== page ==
This is an old, and shopworn script, that has been trotted out numerous times in the past quarter century or more. Anyone who has experienced or studied the "Timber Wars" that took place in the Pacific Northwest during the late 1980s and early-to-mid 1990s will recall the armies of loggers and mill-workers decked out in yellow shirts, sporting yellow foam car radio antennae balls or yellow ribbons who would show up en massé (at the behest of their employers, often with pay) to oppose limits to clear-cutting or protections for the Northern Spotted Owl and to denounce (often) green shirted environmentalists as "unwashed-out-of-town-jobless-hippies-on-drugs" and/or upper middle class "elitists" (or--defying logic--both). Sometimes, in drawn out campaigns, the employers have often furthered this illusion by creating false front "Astroturf" groups, ostensibly composed of workers, to distract attention away from themselves.

The truth is far much more complex and nuanced, of course. Usually the "jobs" promised by the projects' supporters often don't materialize (indeed, the opposite--namely automation, downsizing, and outsourcing--usually occurs). Those in opposition to environmentally destructive practices and proposals are usually composed of and led by locals, most of whom are, themselves, gainfully employed, and sympathetic to the needs and concerns of the affected workers (in fact, the opposition's counter proposals, if well thought out, do more to create "jobs" and job security than those in support of the project). Meanwhile, the actual level of support among the rank and file workers purportedly backing up the capitalists interests could accurately be described as a mile wide and an inch deep, at best. And the bosses? When they speak of jobs, they actually refer to profits. Nevertheless, in the past, the capitalist media has typically and dutifully reported that these projects are opposed by "green clad environmentalists" (or red in this particular case) and supported by "yellow clad workers" (often neglecting to draw any distinction between the workers and their employers).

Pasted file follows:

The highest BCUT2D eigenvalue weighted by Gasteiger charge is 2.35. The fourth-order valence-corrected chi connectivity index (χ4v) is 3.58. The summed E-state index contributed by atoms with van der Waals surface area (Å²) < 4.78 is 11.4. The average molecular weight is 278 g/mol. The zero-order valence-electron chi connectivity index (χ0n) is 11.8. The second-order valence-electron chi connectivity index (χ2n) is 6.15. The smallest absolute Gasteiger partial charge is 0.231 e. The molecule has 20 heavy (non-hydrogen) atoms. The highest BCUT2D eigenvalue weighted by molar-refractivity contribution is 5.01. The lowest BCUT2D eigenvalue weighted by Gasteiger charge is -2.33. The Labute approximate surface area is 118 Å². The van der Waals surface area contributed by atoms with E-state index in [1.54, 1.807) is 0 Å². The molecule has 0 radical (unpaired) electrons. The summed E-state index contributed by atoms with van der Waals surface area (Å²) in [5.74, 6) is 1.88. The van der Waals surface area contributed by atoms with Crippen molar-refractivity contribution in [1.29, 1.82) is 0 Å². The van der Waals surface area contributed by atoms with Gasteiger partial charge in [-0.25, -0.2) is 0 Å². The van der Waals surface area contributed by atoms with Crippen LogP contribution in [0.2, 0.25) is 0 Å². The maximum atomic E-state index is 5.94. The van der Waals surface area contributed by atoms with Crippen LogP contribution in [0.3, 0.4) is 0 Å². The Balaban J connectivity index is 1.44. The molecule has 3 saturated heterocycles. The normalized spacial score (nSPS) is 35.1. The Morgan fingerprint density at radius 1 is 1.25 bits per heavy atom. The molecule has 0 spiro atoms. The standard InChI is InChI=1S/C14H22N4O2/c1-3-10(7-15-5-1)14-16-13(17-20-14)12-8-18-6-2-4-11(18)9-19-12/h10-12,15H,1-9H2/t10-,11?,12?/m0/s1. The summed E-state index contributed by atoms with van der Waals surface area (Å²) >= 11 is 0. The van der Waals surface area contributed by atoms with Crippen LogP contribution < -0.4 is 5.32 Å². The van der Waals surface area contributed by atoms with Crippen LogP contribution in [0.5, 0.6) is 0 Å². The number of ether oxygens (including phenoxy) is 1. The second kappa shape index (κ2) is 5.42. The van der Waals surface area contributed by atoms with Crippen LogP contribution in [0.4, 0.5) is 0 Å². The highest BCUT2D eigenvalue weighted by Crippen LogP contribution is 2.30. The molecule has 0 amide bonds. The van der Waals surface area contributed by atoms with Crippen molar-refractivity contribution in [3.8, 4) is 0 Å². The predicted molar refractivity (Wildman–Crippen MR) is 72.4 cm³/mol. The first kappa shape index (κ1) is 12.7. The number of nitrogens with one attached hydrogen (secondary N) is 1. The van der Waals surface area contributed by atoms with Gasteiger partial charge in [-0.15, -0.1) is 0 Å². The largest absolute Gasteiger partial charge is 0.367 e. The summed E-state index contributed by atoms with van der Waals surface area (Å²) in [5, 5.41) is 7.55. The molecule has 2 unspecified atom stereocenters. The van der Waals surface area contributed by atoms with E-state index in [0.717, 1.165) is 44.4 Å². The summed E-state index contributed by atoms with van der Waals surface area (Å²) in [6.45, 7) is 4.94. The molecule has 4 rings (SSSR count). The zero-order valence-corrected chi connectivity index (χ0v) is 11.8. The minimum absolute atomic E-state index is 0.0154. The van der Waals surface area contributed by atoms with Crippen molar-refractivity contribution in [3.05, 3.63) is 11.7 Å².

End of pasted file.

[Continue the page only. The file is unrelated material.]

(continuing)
Therefore, it is both surprising and refreshing, that in spite of the attempts by the employing class to replay that same script on September 21, 2015 in Oakland, the attempt backfired, due to the diligent and tireless organizing by their grassroots opposition. A closer examination of what happened, and how the opposition organized, will illustrate why this is so and how others can duplicate the organizers' efforts to defeat further attempts by capitalist interests to use divide and conquer tactics to push their climate and environment (not-to-mention job) destroying projects through.